5 Reasons Why Your Buyer Persona’s Aren’t Good Enough
You swear you did everything right, but when it comes time for the results to pour in, they never show. It’s a marketer’s worst nightmare.
The likely culprit? Bad buyer personas.
Think about it, your buyer personas are the building blocks of your marketing campaigns. If they’re not good enough, every part of your marketing strategy will suffer.
That’s why we’re teaching you five easy ways to improve your buyer personas. Keep reading!
What is a buyer persona?
In the most basic sense of the phrase, a buyer persona is a profile of your ideal customer. These profiles are made up of existing customer data, anecdotal observations, industry research and much, much more.
Large companies often have multiple buyer personas that span multiple industries, demographics, and product offerings. Whereas smaller companies often have fewer, less targeted buyer personas.
To create a buyer persona, you must analyze your current customer base and identify any common traits and characteristics.
Do your customers work at companies of a certain size?
Do they hold similar job titles?
Do they all work within the same industry?
Do they use the same software?
Alone, these traits may not be significant—but when combined inside a buyer persona, they give you a comprehensive view of your typical customer.
What does a buyer persona look like?
A very basic buyer persona looks like this: A 30 to 45-year old male, who works in software sales, at a company of 300+ employees. A more complex buyer persona extends beyond surface level details and includes other factors like common complaints, shared opinions, buying preferences, and more.
Here’s a basic example from Brightspark Consulting:
Before we dive in, let us explain why buyer personas are so important.
Why are buyer personas critical to modern marketing?
Buyer personas are a modern marketer’s best friend. When you use buyer personas to inform each and every part of your marketing strategy, you tailor your decisions to the preferences of your ideal customers. Therefore, a set of detailed buyer personas can have a massive effect on your marketing results. Consider these statistics (source):
- Companies who exceed lead and revenue goals are four times as likely to use buyer personas for demand generation than those who missed lead and revenue goals.
- 56% of companies have generated higher quality leads using buyer personas.
- 36% of companies have created shorted sales cycles using buyer personas.
- 24% of companies generated more leads using buyer personas.
- 93% of companies who exceed lead and revenue goals segment their database by buyer persona.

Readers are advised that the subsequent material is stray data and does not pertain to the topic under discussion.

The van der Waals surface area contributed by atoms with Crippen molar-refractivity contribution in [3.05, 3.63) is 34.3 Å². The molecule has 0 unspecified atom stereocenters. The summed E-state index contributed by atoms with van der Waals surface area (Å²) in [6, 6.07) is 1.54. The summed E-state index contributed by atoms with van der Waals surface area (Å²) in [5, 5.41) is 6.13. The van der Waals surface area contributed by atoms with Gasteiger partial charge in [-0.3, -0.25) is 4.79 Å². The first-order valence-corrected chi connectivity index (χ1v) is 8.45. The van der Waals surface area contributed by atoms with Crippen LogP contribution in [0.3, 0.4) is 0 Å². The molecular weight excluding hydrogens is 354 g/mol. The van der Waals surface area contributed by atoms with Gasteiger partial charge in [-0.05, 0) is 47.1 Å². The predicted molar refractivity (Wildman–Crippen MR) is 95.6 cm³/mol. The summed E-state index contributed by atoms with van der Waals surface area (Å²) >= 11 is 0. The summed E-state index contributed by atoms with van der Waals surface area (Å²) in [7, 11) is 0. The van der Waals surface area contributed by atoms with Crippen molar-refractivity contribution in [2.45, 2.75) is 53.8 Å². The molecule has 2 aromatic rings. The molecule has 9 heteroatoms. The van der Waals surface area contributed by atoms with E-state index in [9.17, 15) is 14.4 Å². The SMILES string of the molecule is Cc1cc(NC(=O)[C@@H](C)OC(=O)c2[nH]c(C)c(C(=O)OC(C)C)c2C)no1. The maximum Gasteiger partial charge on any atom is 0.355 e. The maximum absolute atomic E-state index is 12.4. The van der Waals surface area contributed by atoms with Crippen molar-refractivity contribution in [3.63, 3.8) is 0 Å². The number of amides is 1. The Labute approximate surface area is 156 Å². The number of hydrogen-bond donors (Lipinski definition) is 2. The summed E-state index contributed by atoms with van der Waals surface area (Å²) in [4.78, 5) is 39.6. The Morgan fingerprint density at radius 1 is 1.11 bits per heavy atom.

Five reasons your buyer personas aren’t good enough
It’s evident that buyer personas are critical to marketing performance.
But shockingly, 60-70% of B2B marketers admit that they don’t truly understand their buyers (source).
This means that, although many marketers create buyer personas, they probably aren’t very effective. Today we solve that problem.
If you’re not reaching the right audience, or your marketing results have plateaued, perhaps we can tell you why. Keep reading for the five most common reasons your buyer personas aren’t as effective as they could be.
Reason #1: They don’t include technographic information
Marketers have been using demographic information to target potential customers since the dawn of time. Technographics, on the other hand, are relatively new.
For those who aren’t familiar, technographics are the tools and technologies a company uses to operate. This includes everything from social media management tools to the platform a company uses to manage their website. But, technographic data isn’t just a tool or set of tools. It also includes vital information about how your prospects use and purchase technology.
Although demographic and firmographic data is essential, your buyer personas aren’t complete without technographic data. Consider this—with insight into the tools your prospects use, you can target your competitor’s customer base or identify important trends happening within your industry.
Here’s an example from VentureBeat: A financial tech firm noticed that Eloqua marketing automation was a predictive signal for its top prospects. The company is in a completely separate vertical, so it wouldn’t make sense to personalize messages about this platform.
However, it did help them deduce a few things. They recognized that companies running Eloqua tend to have a certain level of technical sophistication, and are usually big enough to be able to afford premium enterprise systems.